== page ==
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Auto and Home Insurance Premiums Rise

Insurance Rates Climb as Pre-Pandemic Habits Return

As the economy recovers from the pandemic, the cost of insuring a car or home is increasing. As of the end of April, prices for auto and home insurance had increased 6.1% year-over-year. This was the most significant jump seen since 2018.

Last year, auto insurers lowered premiums. People were driving less because of the pandemic, and there were fewer accidents as a result. As people now return to some of their pre-pandemic habits, from commuting to road tripping, motor vehicle insurance premiums are rising. Analysts at insurance companies are monitoring trends to see whether more price increases are warranted.

Repair Costs Impact Prices

Most insurers are taking a wait-and-see approach to raising premiums further. Part of insurers’ calculations are tied to the cost of repairing or replacing an automobile or home. A number of factors impacting car and home prices are changing rapidly as the economy reopens.

As Progressive (PGR) considered whether to raise premiums further, the firm recently said it is monitoring the speed at which people return to physical offices, the prices of lumber, and shortages in the semiconductor industry. These factors could have a significant impact on the prices of cars or homes.

Challenges Loom for Insurers

Premium increases may not actually lift profits for insurers over the long term for a variety of reasons. For auto insurance, companies are dealing with the fact that as vehicles get more technologically advanced, they are becoming more expensive to repair and replace. On the home insurance side, the Atlantic storm season is expected to be worse than average this year, which could result in increased costs.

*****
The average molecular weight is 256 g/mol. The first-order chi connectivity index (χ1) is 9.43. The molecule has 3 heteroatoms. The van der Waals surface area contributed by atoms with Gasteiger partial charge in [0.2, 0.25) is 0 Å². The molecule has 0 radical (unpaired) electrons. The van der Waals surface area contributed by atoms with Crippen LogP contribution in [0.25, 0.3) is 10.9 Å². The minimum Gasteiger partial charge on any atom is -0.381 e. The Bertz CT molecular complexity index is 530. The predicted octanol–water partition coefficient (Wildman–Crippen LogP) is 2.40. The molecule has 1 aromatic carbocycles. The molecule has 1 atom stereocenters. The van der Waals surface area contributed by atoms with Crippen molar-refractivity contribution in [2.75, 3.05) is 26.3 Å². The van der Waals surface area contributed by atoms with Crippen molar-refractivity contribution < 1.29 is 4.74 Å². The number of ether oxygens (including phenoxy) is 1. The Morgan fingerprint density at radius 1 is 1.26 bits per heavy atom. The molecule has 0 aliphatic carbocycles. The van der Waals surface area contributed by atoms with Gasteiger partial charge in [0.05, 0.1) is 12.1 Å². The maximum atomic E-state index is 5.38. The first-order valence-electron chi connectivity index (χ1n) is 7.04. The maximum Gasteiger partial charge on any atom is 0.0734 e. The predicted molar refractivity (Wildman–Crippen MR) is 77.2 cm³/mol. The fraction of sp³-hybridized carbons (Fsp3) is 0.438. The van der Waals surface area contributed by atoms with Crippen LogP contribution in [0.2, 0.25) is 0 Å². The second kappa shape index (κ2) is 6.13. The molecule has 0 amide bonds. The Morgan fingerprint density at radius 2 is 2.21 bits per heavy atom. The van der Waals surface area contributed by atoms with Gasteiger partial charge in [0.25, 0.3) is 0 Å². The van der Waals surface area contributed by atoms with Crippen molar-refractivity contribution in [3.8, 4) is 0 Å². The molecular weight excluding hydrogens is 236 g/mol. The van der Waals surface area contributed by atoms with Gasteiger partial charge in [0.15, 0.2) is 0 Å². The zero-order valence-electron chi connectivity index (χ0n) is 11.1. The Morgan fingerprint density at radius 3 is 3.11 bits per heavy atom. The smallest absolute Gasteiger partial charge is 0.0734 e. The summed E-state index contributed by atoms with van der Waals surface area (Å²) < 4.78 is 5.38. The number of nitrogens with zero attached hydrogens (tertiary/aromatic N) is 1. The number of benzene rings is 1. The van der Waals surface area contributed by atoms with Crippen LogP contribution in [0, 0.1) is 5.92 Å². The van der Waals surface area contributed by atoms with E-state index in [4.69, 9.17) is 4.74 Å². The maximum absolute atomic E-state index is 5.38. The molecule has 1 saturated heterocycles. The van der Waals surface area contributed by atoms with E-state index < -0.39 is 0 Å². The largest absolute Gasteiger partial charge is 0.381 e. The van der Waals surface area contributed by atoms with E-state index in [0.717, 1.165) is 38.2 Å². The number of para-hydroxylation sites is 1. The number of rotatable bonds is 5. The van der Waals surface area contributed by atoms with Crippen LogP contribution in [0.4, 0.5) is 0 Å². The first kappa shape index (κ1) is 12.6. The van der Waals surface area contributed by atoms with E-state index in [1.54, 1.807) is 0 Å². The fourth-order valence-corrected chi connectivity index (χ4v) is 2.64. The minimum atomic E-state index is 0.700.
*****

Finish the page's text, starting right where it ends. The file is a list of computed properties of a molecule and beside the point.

Insurance stocks had a strong run during the pandemic as traders sought safe-haven investments. While these stocks are still performing well in 2021, they could face headwinds in the coming months.

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ABOUT Meg Richardson Meg Richardson is a writer specializing in markets, technology, and personal finance. She loves breaking down seemingly complex ideas and making them readable and interesting for everyone. She holds an MFA in writing from Columbia University. When she is not writing about finance, she enjoys running in Central Park and drawing cartoons.

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